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November 22, 2008


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As a further reminder, keep an eye out for "balance billing" which is where a provider improperly attempts to collect from you an amount in excess of what they contractually agreed to receive from the insurance company.

*Always* check your medicals bills and insurance statements, and if there's something you don't understand, ask.
Coincidentally I actually work with medical claims, and I can tell you the errors both from the medical providers and from the insurance companies are both absolutely legion.

No doubt, insurance statements and hospital bills are designed to be incomprehensible. I recently got a fistful of them and, although I parse complicated documents all day long at work, I am not confident I understand them. However, I don't have to dig my heels in until someone actually tries to collect something from me. So far so good.

My insurance provider must have stock in a paper company. I get tons of the "EOB's" (Explanation of Benefits), that really don't explain anything. They might be able to save us some on those sky high premiums if they could find a more efficient mechanism to communicate this information.

However, here is another reason to check them carefully. I had gotten into the habit of setting the all-to-familiar EOB's aside until I had a pile of them and then sorted thru them to file them away in batch. For some reason, in two instances now, the ins company has attached a check to the bottom of the EOB for the benefit amount. The first time it happened I didn't realize it until I got a bill from the Dr office stating I had a balance. I knew that shouldn't be the case so I started digging thru my stack of EOB's.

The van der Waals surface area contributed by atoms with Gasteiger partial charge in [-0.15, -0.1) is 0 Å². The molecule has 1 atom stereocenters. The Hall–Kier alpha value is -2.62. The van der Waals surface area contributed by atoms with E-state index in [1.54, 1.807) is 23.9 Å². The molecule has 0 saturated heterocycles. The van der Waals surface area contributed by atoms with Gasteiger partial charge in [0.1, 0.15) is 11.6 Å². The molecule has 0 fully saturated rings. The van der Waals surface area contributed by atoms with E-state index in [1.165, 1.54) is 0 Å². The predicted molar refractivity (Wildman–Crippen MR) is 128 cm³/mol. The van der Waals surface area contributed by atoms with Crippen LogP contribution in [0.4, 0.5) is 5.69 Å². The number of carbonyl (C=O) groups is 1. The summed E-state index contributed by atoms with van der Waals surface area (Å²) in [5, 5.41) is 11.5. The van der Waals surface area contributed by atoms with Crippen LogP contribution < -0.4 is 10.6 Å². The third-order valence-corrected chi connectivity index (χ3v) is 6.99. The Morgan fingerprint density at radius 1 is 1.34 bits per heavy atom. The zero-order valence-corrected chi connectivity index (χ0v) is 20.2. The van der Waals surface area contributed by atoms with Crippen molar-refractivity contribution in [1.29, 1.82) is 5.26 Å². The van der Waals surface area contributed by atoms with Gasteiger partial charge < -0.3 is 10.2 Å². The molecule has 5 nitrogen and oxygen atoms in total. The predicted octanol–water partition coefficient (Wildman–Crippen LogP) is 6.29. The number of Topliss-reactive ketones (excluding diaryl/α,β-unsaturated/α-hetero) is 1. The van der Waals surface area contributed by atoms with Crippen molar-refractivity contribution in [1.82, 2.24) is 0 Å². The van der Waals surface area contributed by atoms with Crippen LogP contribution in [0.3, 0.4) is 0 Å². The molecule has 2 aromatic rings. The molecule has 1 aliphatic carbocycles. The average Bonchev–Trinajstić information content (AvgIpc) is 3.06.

When I asked the Insurance company about this, they could only tell me that sometimes they separate certain claims and pay the member instead of the provider.

This is particularly timely advice as many struggle to make ends meet and look to reduce costs elsewhere in their lives. Doing out-of-network visits for anything routine or even problems that can be solved by general practitioners is not a smart investment in most cases.

Best of luck!

You also need to be aware of your benefits. This year our insurance started providing well visits (check ups, immunizations, etc) with no co-pay. Our pediatrician charged us co-pay for my first child. The second child, I told them I wasn't paying because I knew my benefits covered at 100%. Well, a few weeks later I received a bill. The EOB (about the only one I received this year) I had received from the ins co clearly showed no payment owed by insured. I fought and fought with billing before they would finally call the insurance company. I received my refund 3 days later.

We spoke with HR & the insurance company about it, and apparently we aren't the only ones this happened to. They are "supposed" to make changes to our cards for next year. We'll see.

You might also need to check with your different medical providers if you are owed money. Many just put a credit on your account. If it is the kids' pediatrician, not a problem. We are in there quite frequently for sick visits. Anyone else, I call to request the refund be mailed to me.

Adam- sometimes you can change your options and receive EOBs online, so you don't get a stack and only need print the ones you need.

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